GCC clean energy drive requires $50b for grid-related investments

To diversify GCC’s power mix, investment in large-scale renewables capacity additions is required and would need corresponding increased investment in transmission and distribution networks to eliminate inadequacies, said the white prepared by Frost & Sullivan



Development of renewable energy technology, infrastructure, and facilities are key pillars of the UAE’s Operation 300bn and Saudi Arabia’s Made in Saudi manufacturing and industrialisation strategies. — File photo
Development of renewable energy technology, infrastructure, and facilities are key pillars of the UAE’s Operation 300bn and Saudi Arabia’s Made in Saudi manufacturing and industrialisation strategies. — File photo
by

Issac John

Published: Wed 23 Feb 2022, 4:28 PM

The GCC would require nearly $50 billion of grid-related investments by 2026 to support proposed capacity additions from renewables, according to a whitepaper the Menaregion’s most reputable and comprehensive event for the energy sector.

To diversify GCC’s power mix, investment in large-scale renewables capacity additions is required and would need corresponding increased investment in transmission and distribution networks to eliminate inadequacies, said the white paper titled Clean Energy – Going Beyond the Grid, prepared by Frost & Sullivan for Middle East Energy.

Development of renewable energy technology, infrastructure, and facilities are key pillars of the UAE’s Operation 300bn and Saudi Arabia’s Made in Saudi manufacturing and industrialisation strategies.

The UAE National Energy Plan 2050 calls for clean energy to represent 50 per cent of the nation’s total energy mix by 2050. That would reduce the carbon footprint of power generation by 70 per cent, bringing with it cost savings estimated at $190 billion.

This includes the two largest single-site solar plants in the world that are currently being developed in Abu Dhabi and Dubai. Both will contribute to the growing UAE green economy while promoting job creation and investment in renewables’ research and development

Saudi Arabia is committed to achieving 50 per cent of energy production from renewables by 2030. The kingdom plans to spend up to $50 billion on new infrastructure by 2023.

In line with the expected increase in grid-related investments, the transmission and distribution equipment industry is expected to top $312.8 billion globally by 2026, further underscoring its importance as a central theme at Middle East Electricity show running at the Dubai World Trade Centre from 7-9 March 2022.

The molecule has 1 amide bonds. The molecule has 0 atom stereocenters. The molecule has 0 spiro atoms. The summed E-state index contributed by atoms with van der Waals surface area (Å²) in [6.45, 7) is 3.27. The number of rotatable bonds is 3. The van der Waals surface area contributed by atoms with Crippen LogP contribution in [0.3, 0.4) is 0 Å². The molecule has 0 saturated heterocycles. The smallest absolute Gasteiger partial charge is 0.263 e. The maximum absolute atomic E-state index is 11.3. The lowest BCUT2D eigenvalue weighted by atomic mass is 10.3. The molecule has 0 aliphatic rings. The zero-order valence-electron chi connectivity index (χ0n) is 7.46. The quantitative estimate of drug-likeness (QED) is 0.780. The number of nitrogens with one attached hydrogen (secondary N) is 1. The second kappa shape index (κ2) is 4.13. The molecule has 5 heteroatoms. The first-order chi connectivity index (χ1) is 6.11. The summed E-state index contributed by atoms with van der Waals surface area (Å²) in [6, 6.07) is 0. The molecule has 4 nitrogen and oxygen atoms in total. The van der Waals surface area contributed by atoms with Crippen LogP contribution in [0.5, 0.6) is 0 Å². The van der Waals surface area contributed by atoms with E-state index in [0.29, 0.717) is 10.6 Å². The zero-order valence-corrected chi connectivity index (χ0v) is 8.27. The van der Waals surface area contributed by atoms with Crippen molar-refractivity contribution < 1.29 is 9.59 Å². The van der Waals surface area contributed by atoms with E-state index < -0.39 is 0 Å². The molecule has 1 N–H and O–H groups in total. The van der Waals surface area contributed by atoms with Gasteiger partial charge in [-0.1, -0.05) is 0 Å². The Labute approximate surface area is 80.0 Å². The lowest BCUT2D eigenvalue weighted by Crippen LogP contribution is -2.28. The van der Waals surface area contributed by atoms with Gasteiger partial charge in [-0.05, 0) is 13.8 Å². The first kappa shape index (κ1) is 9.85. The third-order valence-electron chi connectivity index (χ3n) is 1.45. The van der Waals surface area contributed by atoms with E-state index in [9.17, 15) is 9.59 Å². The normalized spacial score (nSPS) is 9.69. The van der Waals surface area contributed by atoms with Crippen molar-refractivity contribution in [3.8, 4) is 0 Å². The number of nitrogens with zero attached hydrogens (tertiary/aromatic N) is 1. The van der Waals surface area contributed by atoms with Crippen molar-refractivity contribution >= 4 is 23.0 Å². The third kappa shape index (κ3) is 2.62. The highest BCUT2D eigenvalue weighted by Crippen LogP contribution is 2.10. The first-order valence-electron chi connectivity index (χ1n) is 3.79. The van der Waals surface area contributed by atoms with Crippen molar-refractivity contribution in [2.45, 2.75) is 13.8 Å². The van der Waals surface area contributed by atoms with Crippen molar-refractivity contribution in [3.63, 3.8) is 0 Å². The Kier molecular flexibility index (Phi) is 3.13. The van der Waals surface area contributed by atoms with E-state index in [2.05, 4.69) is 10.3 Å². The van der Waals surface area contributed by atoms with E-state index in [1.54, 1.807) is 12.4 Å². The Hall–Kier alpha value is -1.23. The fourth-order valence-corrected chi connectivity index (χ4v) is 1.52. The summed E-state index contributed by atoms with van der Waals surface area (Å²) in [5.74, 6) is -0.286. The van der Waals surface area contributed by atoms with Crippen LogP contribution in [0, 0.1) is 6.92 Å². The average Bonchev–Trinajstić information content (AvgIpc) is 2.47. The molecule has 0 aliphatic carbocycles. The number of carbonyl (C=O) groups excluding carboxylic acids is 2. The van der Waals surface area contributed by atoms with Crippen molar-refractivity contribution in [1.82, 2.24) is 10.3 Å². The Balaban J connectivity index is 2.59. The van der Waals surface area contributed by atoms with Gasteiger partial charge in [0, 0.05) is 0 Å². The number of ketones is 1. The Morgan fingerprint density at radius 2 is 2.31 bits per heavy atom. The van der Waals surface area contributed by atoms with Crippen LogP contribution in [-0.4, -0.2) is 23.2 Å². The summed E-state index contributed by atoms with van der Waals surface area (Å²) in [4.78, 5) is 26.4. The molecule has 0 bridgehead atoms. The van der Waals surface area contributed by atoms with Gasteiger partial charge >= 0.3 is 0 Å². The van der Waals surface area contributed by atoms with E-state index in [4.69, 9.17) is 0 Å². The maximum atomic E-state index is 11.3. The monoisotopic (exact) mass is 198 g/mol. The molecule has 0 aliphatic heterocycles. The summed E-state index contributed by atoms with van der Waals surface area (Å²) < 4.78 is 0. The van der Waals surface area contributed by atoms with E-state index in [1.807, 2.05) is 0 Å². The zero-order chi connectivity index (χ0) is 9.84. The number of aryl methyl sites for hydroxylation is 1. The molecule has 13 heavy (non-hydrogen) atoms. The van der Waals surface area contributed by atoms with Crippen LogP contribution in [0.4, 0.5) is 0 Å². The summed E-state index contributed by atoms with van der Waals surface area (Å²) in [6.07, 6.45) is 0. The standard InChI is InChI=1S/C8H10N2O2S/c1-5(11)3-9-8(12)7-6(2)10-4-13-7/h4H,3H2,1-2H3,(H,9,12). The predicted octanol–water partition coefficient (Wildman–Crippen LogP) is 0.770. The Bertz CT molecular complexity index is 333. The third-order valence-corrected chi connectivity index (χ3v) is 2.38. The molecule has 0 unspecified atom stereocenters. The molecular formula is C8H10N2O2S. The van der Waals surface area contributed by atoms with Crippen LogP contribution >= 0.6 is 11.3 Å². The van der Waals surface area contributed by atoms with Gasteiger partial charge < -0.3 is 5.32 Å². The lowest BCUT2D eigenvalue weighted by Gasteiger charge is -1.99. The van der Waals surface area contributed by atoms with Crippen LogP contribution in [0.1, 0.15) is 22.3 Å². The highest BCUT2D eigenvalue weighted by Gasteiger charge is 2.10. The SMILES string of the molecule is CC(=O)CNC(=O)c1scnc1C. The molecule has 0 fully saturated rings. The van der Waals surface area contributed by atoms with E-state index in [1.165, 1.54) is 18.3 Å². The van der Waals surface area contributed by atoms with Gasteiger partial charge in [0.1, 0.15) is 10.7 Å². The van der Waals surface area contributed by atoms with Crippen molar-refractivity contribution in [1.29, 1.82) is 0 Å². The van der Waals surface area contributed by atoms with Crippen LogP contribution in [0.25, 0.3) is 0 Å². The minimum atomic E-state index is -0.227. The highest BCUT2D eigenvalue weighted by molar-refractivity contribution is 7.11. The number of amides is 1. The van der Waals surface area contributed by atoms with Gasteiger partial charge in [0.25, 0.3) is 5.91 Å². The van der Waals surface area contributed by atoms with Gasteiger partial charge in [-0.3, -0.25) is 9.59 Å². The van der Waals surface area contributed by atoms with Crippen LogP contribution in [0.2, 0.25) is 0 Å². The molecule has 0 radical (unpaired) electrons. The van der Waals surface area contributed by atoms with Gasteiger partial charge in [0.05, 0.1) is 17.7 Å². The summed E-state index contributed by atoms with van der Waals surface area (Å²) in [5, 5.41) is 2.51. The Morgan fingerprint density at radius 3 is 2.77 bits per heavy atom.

“At the very centre of harnessing renewable energy and making it available for consumers is effective transmission and distribution networks, which is why the sector continues to play a prominent role at the Middle East Energy exhibition and during dedicated conference sessions,” said Azzan Mohammed, exhibition director, Global Energy & Utilities Forum and the Middle East Energy.

“With the value of the transmission and distribution equipment industry continuing to grow exponentially, a range of market leaders have already confirmed their attendance at Middle East Energy and will be showcasing the latest technologies and innovations supporting the delivery of renewable energy to end-users and, ultimately, delivering on the regions net-zero commitments,” said Mohammed.

Supporting the demand for new information surrounding transmission and distribution is the show’s technical sessions. Visitors will have the opportunity to hear from experts regarding technologies in energy storage for the grid, clean technologies in the micro-grid, and leveraging residential EVs for grid stability, among others. Over 500 exhibitors and 250 delegates are expected during the three-day energy showcase.

Transmission & Distribution is just one of five focused product areas of Middle East Energy. The others cover energy-critical sectors, including Smart Solutions; Renewable & Clean Energies; Critical & Back-up Power; and Energy Consumption & Management.

— issacjohn@khaleejtimes.com


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